In this HR for Humans story, Nick Herro—a Manager of Tools Engineering at Namely—reflects on his experience returning to work at Namely after two years away. For more stories at the intersection of work and life, follow @namely_hr. You can also submit your stories here.
In 2014, I was working for a company called Blenderbox. Namely, then a startup, was sharing our office space, so I got to know the team pretty well. I was inspired by the work they were doing and impressed by how quickly they were growing, so I left Blenderbox to join Namely as a Software Engineer.
The company was still in its early stages, so there was a great vibe—scrappy, but fun. The engineering team was a great community, and I really respected my manager Ed and the rest of the team. The leadership team was great about managing a growing number of people as the company scaled. Working with really smart and nice people made for a positive work experience.
But in 2015, after nine months at Namely, an opportunity came up for me to be employee number one at a young startup. I saw how quickly Namely had grown, and it had long been a goal of mine to do the same thing: start a company from scratch. I left Namely on really good terms with Ed and the team. I let them know I had a great experience and was really grateful to them, but wanted to pursue this exciting new opportunity.
I spent two years at MikMak, building their engineering team and their product. I had a great time, but the early startup culture was much higher stress than anything I had anticipated or experienced before. When I was at Namely, I had a baby and I felt very supported, but the demands of the new company had me working around the clock.
I had another child during this time, and six months later I realized that this lifestyle was not sustainable. The lack of work-life balance was not working out for me, so I started looking around. I worked with recruiters and interviewed for some opportunities with exciting companies at varying stages of growth. At one point, I reached out to a former Namely colleague, and he told me how quickly the company had grown and predicted things were only going to get better.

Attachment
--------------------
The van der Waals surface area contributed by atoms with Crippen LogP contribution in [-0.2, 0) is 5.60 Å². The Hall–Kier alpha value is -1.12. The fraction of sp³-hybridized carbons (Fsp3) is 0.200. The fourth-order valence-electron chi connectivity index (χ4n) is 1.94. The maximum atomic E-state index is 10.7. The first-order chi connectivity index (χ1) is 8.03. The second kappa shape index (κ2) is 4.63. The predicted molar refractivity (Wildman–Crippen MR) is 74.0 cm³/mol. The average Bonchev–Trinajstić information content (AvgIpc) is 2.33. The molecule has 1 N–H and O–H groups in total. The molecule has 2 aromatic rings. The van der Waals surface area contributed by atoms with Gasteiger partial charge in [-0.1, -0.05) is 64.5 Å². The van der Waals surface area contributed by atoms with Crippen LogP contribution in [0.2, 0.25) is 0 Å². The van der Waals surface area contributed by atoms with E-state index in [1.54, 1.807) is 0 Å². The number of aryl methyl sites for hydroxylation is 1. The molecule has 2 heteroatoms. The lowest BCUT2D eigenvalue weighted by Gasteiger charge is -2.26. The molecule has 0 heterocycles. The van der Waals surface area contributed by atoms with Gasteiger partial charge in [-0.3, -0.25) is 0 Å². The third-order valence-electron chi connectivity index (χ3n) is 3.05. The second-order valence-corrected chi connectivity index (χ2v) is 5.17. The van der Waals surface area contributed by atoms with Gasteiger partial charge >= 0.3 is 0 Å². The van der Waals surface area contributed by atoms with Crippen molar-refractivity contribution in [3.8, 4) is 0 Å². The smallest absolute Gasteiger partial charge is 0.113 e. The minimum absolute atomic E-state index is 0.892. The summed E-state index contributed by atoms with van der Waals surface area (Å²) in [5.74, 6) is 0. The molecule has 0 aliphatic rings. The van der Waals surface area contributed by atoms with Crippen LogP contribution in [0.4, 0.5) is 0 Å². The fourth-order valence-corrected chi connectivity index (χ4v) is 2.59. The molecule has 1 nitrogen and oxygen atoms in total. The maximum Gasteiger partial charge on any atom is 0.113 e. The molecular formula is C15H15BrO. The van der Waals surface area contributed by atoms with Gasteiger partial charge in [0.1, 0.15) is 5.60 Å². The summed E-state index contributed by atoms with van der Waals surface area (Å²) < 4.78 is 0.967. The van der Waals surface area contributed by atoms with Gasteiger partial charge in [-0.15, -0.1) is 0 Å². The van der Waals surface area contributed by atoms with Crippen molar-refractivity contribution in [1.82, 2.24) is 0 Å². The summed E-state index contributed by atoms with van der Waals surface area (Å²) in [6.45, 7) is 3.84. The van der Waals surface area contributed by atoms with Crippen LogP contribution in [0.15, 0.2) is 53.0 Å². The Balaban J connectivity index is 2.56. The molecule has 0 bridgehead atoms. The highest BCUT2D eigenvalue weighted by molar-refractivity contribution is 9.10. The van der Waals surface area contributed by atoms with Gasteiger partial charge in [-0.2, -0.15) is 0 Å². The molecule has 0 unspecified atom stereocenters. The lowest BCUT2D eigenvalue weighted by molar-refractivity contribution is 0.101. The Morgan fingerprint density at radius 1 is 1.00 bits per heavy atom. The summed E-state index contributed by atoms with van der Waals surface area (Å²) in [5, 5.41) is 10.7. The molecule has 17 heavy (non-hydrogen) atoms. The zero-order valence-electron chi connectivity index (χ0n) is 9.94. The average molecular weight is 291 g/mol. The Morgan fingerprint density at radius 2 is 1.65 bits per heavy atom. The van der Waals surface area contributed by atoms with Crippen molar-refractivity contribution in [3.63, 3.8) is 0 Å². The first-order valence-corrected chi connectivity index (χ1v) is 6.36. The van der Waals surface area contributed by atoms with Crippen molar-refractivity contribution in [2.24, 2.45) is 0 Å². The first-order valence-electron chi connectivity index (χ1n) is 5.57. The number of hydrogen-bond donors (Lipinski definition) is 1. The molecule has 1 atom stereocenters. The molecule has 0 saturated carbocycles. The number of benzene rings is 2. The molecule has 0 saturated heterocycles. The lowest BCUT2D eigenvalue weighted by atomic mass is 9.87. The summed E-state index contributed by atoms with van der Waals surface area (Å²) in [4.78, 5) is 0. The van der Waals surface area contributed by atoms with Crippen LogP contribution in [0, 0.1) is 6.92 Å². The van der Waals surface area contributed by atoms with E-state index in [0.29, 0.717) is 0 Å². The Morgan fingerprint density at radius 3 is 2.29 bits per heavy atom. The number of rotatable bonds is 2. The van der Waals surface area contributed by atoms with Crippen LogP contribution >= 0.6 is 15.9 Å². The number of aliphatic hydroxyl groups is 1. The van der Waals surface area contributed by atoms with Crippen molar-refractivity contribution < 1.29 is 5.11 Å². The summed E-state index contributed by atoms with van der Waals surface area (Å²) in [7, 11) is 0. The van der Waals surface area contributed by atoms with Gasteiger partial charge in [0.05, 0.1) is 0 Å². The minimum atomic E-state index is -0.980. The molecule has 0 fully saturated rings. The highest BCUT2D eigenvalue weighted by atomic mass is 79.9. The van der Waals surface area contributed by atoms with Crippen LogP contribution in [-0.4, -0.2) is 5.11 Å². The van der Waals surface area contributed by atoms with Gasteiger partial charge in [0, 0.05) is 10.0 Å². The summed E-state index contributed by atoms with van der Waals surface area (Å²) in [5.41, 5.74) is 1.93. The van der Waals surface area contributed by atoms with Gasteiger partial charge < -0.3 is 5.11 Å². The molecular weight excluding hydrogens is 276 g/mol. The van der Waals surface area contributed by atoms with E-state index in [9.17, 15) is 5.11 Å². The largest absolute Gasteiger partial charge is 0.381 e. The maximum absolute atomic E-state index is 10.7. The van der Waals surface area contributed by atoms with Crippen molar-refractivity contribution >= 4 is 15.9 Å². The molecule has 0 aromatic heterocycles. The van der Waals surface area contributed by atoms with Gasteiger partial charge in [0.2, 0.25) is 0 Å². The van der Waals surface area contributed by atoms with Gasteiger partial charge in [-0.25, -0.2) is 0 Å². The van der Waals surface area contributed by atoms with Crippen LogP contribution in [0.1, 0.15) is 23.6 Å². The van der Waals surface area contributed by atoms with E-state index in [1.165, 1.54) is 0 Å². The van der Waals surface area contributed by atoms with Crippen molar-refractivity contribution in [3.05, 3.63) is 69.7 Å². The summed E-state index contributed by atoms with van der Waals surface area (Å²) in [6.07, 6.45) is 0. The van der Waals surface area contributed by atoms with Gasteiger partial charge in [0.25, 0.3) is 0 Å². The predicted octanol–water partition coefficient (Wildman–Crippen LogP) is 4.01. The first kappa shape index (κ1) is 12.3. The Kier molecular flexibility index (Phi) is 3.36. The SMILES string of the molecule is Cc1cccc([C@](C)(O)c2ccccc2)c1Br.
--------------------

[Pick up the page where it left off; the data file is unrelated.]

This colleague put me in touch with my former manager Ed, who quickly brought me into the office for an interview. A lot had changed since our early days. I loved how the office space had evolved, and I could feel myself stepping out of the chaotic world of young startup culture and coming into something that felt a lot more supportive, which was important to me. I had a great conversation with everyone I spoke to, and they made me an offer. I ended up joining and working for Ed again, which was very familiar and comfortable from my time before.
Since rejoining, it’s been a really smooth reintegration. I knew how much Namely had changed, just from keeping in touch with Ed and other coworkers during the 2 years I was gone, so I had an idea of what to expect. When I came back, I went through onboarding, which helped me get up to speed on the new office processes that did not exist when I first joined. The biggest plus about rejoining has been the support I feel from everyone I work with, which includes people from HR, Finance, and of course my own team.
Coming back has given me the stability and work-life balance I was looking for. I’m still challenged in my role, but it’s not the same level of stress that came with working at an early-stage startup where the ground is constantly shifting under your feet. At Namely, even though I have a well-defined set of responsibilities, I have so much access to everyone else in the company and still feel very challenged and integrated in a good way.
Namely is a totally different company now, but elements of the culture have remained the same, and this has a lot to do with the people. Coming back to a handful of colleagues I had worked with previously made the transition a lot more comfortable. The internal culture of the office is much different than when we were working in a smaller space with a smaller team, but in general the culture has stayed the same, and I think that’s driven primarily by the leadership.